While listening and later on reading Apple’s defence of the ‘Antennagate’, I felt how much strategic thinking has gone into this and how the debate was PR driven rather than having any talk of substance.

Apple won praise of customers and non-customers alike because it stayed at the upper spectrum debate previously. It looked at Windows and others from there and probably with its additional focus on pleasing design and customer friendly interface won accolades from journalists and others. It had its own few problems with mainstream products such as battery drain on iPods and laptops heating up quite a bit. However, it used its PR machine and somehow never lost ground because of the much envied brand position in the marketplace.



Previously, when defending itself in the marketplace Apple was a market follower in the sense of market share and value as its major rival was Microsoft. It was always number 2 behind Microsoft when the comparison was made. And we all know our love of the underdogs since the days of Avis (We try harder).

However, this time it’s different. With this latest iPhone4 scenario for the first time Apple has become market leader in terms of company valuation. Now it is bigger than Microsoft. In later part of May, Apple market value was at USD 222.1 bn, higher than Microsoft’s USD 219.2bn.

An underdog playing the PR game is always loved. However, when it comes to leader people tend to take it differently. Remember, when Microsoft gave free sample of its latest OS to some prominent bloggers, the debate moved from the good or the bad of the OS to ethical issues relating to is this good practice from Microsoft or market exploitation.

With regard to Apple’s response to iPhone4 problems, it can be summarised in following two ways:

1.    Look ma – everyone is doing it
2.    Denial –> below par acceptance –> shallow strategic solution

When Steve Jobs stated that the media over hyped this issue, he and his PR team does not seem to realise why people love Apple. They do so because it is above par, it continuously strives to be excellent, it is supremely design focused. The first response (Look ma – everyone is doing it) was in line with Apple’s original attacks on Microsoft (remember the ‘I am Mac’ advertisements). It worked because it was the underdog in that situation. However, this time being the leader in the marketplace, this made Apple more vulnerable as it dragged others prominent companies in the debate. Moreover, the issue was associated with Apple’s core defence in the marketplace, the design of the product.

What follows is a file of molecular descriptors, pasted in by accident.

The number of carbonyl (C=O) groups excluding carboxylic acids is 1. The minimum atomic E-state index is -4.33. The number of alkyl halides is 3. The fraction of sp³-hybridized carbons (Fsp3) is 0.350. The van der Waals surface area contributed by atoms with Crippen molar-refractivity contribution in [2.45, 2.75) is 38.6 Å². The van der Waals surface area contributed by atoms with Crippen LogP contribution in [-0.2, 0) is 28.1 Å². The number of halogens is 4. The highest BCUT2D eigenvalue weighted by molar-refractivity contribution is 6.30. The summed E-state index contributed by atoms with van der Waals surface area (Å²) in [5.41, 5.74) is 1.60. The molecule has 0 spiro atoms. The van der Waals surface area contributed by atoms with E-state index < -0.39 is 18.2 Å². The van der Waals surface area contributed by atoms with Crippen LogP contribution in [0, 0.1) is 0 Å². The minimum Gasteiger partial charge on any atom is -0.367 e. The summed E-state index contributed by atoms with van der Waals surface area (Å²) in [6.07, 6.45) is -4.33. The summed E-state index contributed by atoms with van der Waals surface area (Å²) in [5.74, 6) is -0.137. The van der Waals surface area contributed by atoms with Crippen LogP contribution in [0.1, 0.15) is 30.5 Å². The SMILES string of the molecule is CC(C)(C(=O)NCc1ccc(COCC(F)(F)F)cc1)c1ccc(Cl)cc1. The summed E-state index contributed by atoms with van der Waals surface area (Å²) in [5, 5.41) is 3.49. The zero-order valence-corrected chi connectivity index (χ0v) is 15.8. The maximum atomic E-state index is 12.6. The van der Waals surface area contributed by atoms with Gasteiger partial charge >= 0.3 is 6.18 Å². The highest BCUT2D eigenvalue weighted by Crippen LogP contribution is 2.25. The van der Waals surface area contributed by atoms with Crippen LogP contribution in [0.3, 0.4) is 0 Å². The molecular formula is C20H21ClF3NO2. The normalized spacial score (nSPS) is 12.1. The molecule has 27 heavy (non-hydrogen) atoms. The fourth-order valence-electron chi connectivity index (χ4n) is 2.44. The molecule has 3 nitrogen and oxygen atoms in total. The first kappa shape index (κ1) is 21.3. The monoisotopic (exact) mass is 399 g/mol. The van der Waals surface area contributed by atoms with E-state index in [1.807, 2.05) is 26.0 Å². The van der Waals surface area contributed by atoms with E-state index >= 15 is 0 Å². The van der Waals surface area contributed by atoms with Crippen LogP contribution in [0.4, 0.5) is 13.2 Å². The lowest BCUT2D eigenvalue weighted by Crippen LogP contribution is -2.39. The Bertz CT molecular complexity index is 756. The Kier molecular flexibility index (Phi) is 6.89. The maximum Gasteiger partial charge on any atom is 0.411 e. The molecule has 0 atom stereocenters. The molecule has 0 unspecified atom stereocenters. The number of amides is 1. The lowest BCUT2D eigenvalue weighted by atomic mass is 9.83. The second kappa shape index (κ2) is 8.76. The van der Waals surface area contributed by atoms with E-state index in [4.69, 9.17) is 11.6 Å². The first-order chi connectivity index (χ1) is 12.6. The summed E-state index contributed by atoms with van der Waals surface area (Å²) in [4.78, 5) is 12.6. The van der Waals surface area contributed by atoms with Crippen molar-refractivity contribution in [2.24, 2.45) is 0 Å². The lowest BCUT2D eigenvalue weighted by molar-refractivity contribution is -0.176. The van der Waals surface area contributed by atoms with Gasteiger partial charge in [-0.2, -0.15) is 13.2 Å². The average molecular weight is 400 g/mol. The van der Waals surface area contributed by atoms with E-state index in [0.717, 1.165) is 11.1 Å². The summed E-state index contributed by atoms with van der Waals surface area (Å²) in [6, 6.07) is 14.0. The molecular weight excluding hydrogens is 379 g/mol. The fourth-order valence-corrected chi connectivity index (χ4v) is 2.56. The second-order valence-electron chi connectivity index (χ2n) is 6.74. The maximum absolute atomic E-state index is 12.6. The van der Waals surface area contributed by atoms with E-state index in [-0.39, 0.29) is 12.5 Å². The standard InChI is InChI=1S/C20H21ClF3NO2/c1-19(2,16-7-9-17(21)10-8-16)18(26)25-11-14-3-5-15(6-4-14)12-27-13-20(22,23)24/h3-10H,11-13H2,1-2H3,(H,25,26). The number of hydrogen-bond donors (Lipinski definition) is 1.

The second part of response mechanism is purely PR failure. First, Apple denied the problem by saying ‘hold the phone differently’ (Denial). Then it made a grave mistake of asking consumers to pay $29 for the bumper for something which was its own mistake rather than consumers (below par acceptance). And when ‘consumer reports’ decided it is not going to provide the usual great review of the product it changed its position saying we will provide the covers for free (shallow strategic response).

Apple needs to learn how to respond to like a leader if its wishes to be a leader. Leaders are supposed to understand and care about the problem, they need to remain loyal and focused and above all they need to be honest and when required, take the blame rather than pass the buck.

Apple seems to have violated all of the above rules in the response to the ‘Antennagate’. Moreover, as I stated earlier, it has made itself extremely vulnerable by stating it happens with other phones too. Nokia and RIM have straightaway reprimanded Apple for doing so in public. This doesn’t bode well for any brand when all competitors go against it. However good Apple as a brand is, this probably is a wrong strategic move. It needs to look how other leaders like Intel, Sony and others have dealt with failures.

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